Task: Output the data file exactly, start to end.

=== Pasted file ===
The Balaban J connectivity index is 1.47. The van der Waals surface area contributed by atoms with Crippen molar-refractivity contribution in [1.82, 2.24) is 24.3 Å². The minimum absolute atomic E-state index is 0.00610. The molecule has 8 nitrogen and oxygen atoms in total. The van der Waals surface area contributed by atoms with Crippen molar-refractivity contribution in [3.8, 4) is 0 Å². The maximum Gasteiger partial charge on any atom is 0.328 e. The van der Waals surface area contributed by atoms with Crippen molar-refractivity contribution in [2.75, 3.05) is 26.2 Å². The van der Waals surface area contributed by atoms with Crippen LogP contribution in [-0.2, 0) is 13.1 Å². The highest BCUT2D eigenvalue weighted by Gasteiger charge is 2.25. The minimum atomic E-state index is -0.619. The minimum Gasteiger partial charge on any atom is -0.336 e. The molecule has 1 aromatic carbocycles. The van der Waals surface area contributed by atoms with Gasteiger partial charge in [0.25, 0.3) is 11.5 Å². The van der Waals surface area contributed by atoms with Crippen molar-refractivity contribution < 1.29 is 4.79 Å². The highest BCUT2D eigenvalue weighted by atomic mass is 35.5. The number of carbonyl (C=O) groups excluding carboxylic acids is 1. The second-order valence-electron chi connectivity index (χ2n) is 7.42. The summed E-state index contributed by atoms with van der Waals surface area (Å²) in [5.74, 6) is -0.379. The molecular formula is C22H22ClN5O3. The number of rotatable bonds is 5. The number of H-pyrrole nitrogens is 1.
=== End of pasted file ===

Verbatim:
The Balaban J connectivity index is 1.47. The van der Waals surface area contributed by atoms with Crippen molar-refractivity contribution in [1.82, 2.24) is 24.3 Å². The minimum absolute atomic E-state index is 0.00610. The molecule has 8 nitrogen and oxygen atoms in total. The van der Waals surface area contributed by atoms with Crippen molar-refractivity contribution in [3.8, 4) is 0 Å². The maximum Gasteiger partial charge on any atom is 0.328 e. The van der Waals surface area contributed by atoms with Crippen molar-refractivity contribution in [2.75, 3.05) is 26.2 Å². The van der Waals surface area contributed by atoms with Crippen LogP contribution in [-0.2, 0) is 13.1 Å². The highest BCUT2D eigenvalue weighted by Gasteiger charge is 2.25. The minimum atomic E-state index is -0.619. The minimum Gasteiger partial charge on any atom is -0.336 e. The molecule has 1 aromatic carbocycles. The van der Waals surface area contributed by atoms with Gasteiger partial charge in [0.25, 0.3) is 11.5 Å². The van der Waals surface area contributed by atoms with Crippen molar-refractivity contribution < 1.29 is 4.79 Å². The highest BCUT2D eigenvalue weighted by atomic mass is 35.5. The number of carbonyl (C=O) groups excluding carboxylic acids is 1. The second-order valence-electron chi connectivity index (χ2n) is 7.42. The summed E-state index contributed by atoms with van der Waals surface area (Å²) in [5.74, 6) is -0.379. The molecular formula is C22H22ClN5O3. The number of rotatable bonds is 5. The number of H-pyrrole nitrogens is 1.